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MOST INSPIRING MATHEMATICIANS

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J.JUHAINA JASLIN

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PYTHAGORAS OF SAMOS (CA 578-505 BC) Pythagoras, who is sometimes called the "First Philosopher," studied under Anaximander, Egyptians and Babylonians. he became the most influential of early Greek mathematicians. He is credited with being first to use axioms and deductive proofs, so his influence on Plato and Euclid may be enormous. He and his students (the "Pythagoreans") were ascetic mystics for whom mathematics was partly a spiritual tool. Pythagoras was very interested in astronomy and recognized that the Earth was a globe similar to the other planets. He believed thinking was located in the brain rather than heart. The words "philosophy" and "mathematics" are said to have been coined by Pythagoras. Pythagoras discovered that harmonious intervals in music are based on simple rational numbers. This led to a fascination with integers and mystic numerology. The Pythagorean Theorem was known long before Pythagoras, but he is often credited with the first proof. Apastambha proved it in India at about the same time, and some theorize that Pythagoras journeyed to India and learned of the proof there.

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ISAAC (SIR) NEWTON (1642-1727) ENGLAND Newton was an industrious lad who built marvelous toys (e.g. a model windmill powered by a mouse on treadmill). At about age 22, on leave from University, this genius began revolutionary advances in mathematics, optics, dynamics, thermodynamics, acoustics and celestial mechanics. He is famous for his Three Laws of Motion (inertia, force, reciprocal action) but, as Newton himself acknowledged, these Laws weren't fully novel, Newton credits the First Law itself to Aristotle. However Newton was also apparently the first person to conclude that the ordinary gravity we observe on Earth is the very same force that keeps the planets in orbit. His Law of Universal Gravitation was revolutionary and due to Newton alone. Newton's greatness is indicated by the wide range of his physics: even without his revolutionary Laws of Motion and his Cooling Law of thermodynamics, he'd be famous just for his work in optics, where he explained diffraction and observed that white light is a mixture of all the rainbow's colors. Newton also designed the first reflecting telescope, first reflecting microscope, and the sextant. Although others also developed the techniques independently, Newton is regarded as the Father of Calculus (which he called "fluxions").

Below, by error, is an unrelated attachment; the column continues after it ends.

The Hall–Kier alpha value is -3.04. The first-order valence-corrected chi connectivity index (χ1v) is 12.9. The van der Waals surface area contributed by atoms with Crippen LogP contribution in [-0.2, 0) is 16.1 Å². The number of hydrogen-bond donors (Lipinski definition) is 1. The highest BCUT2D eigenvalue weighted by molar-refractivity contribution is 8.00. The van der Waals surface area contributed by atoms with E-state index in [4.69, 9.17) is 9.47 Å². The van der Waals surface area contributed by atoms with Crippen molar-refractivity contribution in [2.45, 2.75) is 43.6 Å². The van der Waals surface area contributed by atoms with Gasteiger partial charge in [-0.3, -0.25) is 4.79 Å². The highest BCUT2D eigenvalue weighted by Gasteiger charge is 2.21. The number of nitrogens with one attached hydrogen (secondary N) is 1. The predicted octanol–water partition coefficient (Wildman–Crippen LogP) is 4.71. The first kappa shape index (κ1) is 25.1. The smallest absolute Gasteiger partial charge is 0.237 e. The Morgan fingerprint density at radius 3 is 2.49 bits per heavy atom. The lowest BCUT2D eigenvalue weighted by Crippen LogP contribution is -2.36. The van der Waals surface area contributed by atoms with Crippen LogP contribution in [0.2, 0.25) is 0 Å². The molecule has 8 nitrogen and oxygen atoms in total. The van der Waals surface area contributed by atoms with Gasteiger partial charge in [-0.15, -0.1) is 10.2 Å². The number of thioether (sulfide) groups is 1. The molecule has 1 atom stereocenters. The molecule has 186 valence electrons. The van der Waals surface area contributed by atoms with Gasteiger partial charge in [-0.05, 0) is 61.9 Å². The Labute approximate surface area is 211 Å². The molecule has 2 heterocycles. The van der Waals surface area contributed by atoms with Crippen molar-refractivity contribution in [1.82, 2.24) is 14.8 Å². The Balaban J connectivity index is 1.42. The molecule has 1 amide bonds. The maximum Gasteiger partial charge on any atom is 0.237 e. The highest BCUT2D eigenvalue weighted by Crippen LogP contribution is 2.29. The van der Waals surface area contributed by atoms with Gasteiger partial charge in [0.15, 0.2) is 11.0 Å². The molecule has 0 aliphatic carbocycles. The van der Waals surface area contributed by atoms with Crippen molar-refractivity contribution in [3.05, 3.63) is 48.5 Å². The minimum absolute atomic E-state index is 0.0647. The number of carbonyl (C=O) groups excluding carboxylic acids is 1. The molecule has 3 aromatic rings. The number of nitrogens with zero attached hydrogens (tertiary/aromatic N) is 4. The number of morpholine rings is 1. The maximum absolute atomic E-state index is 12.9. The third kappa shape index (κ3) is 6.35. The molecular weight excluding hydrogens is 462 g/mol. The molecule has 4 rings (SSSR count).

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LEONHARD EULER (1707-1783) SWITZERLAND Leonhard Euler is hailed as the King of Mathematics. This blind genius is regarded as the greatest mathematician of all time. After the time of Euler, all mathematical formulas were named after the mathematicians who have discovered them. He has revolutionized the world of mathematics in his day and he was considered to be on par with Albert Einstein in terms of intelligence level. He has introduced mathematical notations, shorthand trigonometric functions, topology, calculus, analysis, graph theory and number theory, the idea of function and how it is written (f(x)), symbol pi for the ratio of a circle’s circumference to its diameter, the letter ‘/i’ for imaginary units, the Greek letter Sigma for summation and the concept of ‘e’ for the base of the natural logarithm which is more known as The Euler Constant. These concepts are very important in today’s mathematics. He was able to solve the Seven Bridges of Koenigsberg problem through graph theory and discovered the Euler characteristic in connecting the object’s number of faces, edges and vertices. He was also able to disprove a number of existing mathematical theories. Euler’s great contribution in the development of mathematics, made a rapid and drastic technological and industrial development during his time.

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SRINIVASA RAMANUJAN IYENGAR (1887-1920) INDIA Like Abel, Ramanujan was a self-taught prodigy who lived in a country distant from his mathematical peers, and suffered from poverty: childhood dysentery and vitamin deficiencies probably led to his early death. Yet he produced 4000 theorems or conjectures in number theory, algebra, and combinatorics. He might be almost unknown today, except that his letter caught the eye of Godfrey Hardy, who saw remarkable, almost inexplicable formulae. Ramanujan's specialties included infinite series, elliptic functions, continued fractions, partition enumeration, definite integrals, modular equations, gamma functions, "mock theta" functions, hypergeometric series, and "highly composite" numbers. Much of his best work was done in collaboration with Hardy, for example a proof that almost all numbers n have about log log n prime factors (a result which developed into probabilistic number theory). Ramanujan's most famous work was with the partition enumeration function p(),Together, Hardy and Ramanujan developed an analytic approximation to p().The theories of strings and crystals have benefited from Ramanujan's work.

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